It’s time to ditch the buildscript block

Stefan M.
4 min readApr 24, 2018
It was a fun journey with you. But now it is time to say goodbye 👋

The buildscript block

Each developer who uses Gradle as their underlying build tool knows about the buildscript block. Or at least knows how to use it. Before I dive deeper into why we should get rid of it I want to explain what it actually is and what it does.

buildscript {
repositories {
google()
jcenter()
}
dependencies {
classpath 'com.android.tools.build:gradle:3.1.1'
}
}

The build.gradle file above is automatically generated by Android Studio each time you create a new project (without Kotlin) and lives in the top level directory of your project.

But what does that block do? Basically it defines dependencies which are required for the build itself. Or in other words: It defines dependencies which are required to build your Application (whatever your “Application” is (Android App, Gradle Plugin, Swift Desktop Application…)).

In our Android example we have to define the Android Gradle Plugin dependency which helps us to build an APK:

// project/build.gradle
buildscript {
repositories {
google()
jcenter()
}
dependencies {
classpath 'com.android.tools.build:gradle:3.1.1'
}
}
// project/app/build.gradle.kts
apply {
plugin("com.android.application")
}

Since we know what it does, why should we ditch it? 🤔

Well, I didn’t say we don’t need the logic behind it anymore (apply dependencies which are required for the build). I rather say we have to replace the legacy buildscript block with something “new”.

Rise of the plugins block

The “new” plugins block is not really new. It was already introduced in Gradle 2.1. Back then it hasn’t got that much attention obviously.

However. The plugins block is way easier to read and to use:

// project/app/build.gradle.kts
plugins {
id("org.gradle.java")
kotlin("jvm") version "1.2.40"
}

You probably noticed that this is only one file instead of two?!

But there are some “limitations”. By default the plugin block can only resolve plugins which are either:

  • Core Plugins (provides by Gradle themself). These are e.g.: org.gradle.java, org.gradle.groovy, org.gradle.java-gradle-plugin and so on…
  • Published to the Gradle Plugin Portal.

Unfortunately not all Gradle Plugins are available at the Plugin Portal (looking at you, Android Gradle Plugin! 😡).

How can we apply such plugins, which aren’t either “core” or published to the Plugin Portal?

There is a pretty nice trick to do that. In my opinion it requires some “boilerplate code” in the settings.gradle.kts but it is worth to do it:

pluginManagement {
repositories {
gradlePluginPortal()
jcenter()
google()
}
resolutionStrategy {
eachPlugin {
if (requested.id.id == "com.android.application") {
useModule("com.android.tools.build:gradle:${requested.version}")
}
}
}
}

First we have to define all the repositories where the plugin block should look for plugins (the order is important*). In the eachPlugin block we can take a look at each applied plugin (from id("name")) and behave based on that. In our example we say something like:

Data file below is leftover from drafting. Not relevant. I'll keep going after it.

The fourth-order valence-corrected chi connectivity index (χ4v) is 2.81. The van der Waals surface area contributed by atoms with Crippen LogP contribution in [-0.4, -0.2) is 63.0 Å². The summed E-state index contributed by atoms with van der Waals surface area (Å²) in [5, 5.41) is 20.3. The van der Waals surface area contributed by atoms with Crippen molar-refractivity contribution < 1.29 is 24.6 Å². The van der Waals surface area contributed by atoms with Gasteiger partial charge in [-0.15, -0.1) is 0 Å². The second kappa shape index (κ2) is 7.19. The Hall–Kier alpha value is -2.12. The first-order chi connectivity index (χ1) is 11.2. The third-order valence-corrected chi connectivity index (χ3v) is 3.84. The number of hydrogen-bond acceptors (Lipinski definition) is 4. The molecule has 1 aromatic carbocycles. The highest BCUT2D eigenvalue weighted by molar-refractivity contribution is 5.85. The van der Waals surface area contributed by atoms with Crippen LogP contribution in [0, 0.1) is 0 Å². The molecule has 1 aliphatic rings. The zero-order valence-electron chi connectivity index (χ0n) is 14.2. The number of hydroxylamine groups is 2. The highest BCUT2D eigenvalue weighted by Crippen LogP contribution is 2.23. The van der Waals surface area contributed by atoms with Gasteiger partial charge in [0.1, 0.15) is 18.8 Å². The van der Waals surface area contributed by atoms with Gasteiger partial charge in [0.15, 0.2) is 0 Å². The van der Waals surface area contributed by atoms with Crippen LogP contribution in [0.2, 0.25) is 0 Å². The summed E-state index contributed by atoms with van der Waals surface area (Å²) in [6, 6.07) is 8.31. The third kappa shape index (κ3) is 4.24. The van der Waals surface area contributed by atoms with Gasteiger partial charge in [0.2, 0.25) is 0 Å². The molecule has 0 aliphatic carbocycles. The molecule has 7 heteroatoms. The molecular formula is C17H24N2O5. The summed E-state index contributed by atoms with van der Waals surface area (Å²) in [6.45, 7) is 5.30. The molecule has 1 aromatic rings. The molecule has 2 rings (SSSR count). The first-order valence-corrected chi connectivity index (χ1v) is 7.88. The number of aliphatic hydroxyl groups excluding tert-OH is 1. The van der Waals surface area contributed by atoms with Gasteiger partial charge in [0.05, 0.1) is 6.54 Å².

if id equals com.android.application then use “this” as module”.

*The order is not really “important”. But Gradle will look for the applied plugins in these repositories in the given sequence. You may want to add the repository with the most plugins available at first.

You may ask what the string in the useModule is? It is the classpath string which we have used in the legacy buildscript block.

With that information Gradle knows where to look at and how to search there for the plugins in the plugins block. Pretty cool, no? 😎

Finally we are able to apply the Android Gradle Plugin like this:

plugins {
id("com.android.application") version "3.1.1"
}

It’s time to change, now!

The version problem

Gradle is designed for modularity. Which means a project can contain different modules which may apply different (or the same) plugins. If you do so, you may end like this:

// project/app/build.gradle.kts
plugins {
id("com.android.application") version "3.1.1"
kotlin("android") version "1.2.40"
}
// project/library1/build.gradle.kts
plugins {
id("com.android.library") version "3.1.1"
kotlin("android") version "1.2.40"
}
// project/library2/build.gradle.kts
plugins {
id("com.android.library") version "3.1.1"
kotlin("android") version "1.2.40"
kotlin("kapt") version "1.2.40"
}

Imagine you want to update the applied plugins. It is really annoying to jump in each build.gradle.kts file and change the version there (beside of the fact that it may lead to errors. For example you forgot one Gradle file or used the wrong version). But there is help. Another time where the Gradle settings can help us.

Fun fact: As a Android Developer you might have never touched the settings.gradle or even don’t know that it exists, right? 😉

Beside of only adding useModule (for missing plugins in the Plugin Portal) we can additionally use useVersion. For all plugins! Even if they are published to the Plugin Portal (which is true for all Kotlin plugins):

pluginManagement { 
repositories { ... }
eachPlugin {
if (requested.id.id.startsWith("com.android")) {
useModule("com.android.tools.build:gradle:3.1.1")
}
if (requested.id.id.startsWith("org.jetbrains.kotlin")) {
useVersion("1.2.31")
}
}
}

With that little change we can apply our plugins without a version defined. Now Gradle knows the specific version for all plugins which start with “com.android” and “org.jetbrains.kotlin”:

plugins {
id("com.android.application")
kotlin("android")
kotlin("kapt")
}

Summary

  • Remove the buildscript block
  • Copy & Paste the code from above into your settings.gradle
  • Use the plugins block and dance 🕺

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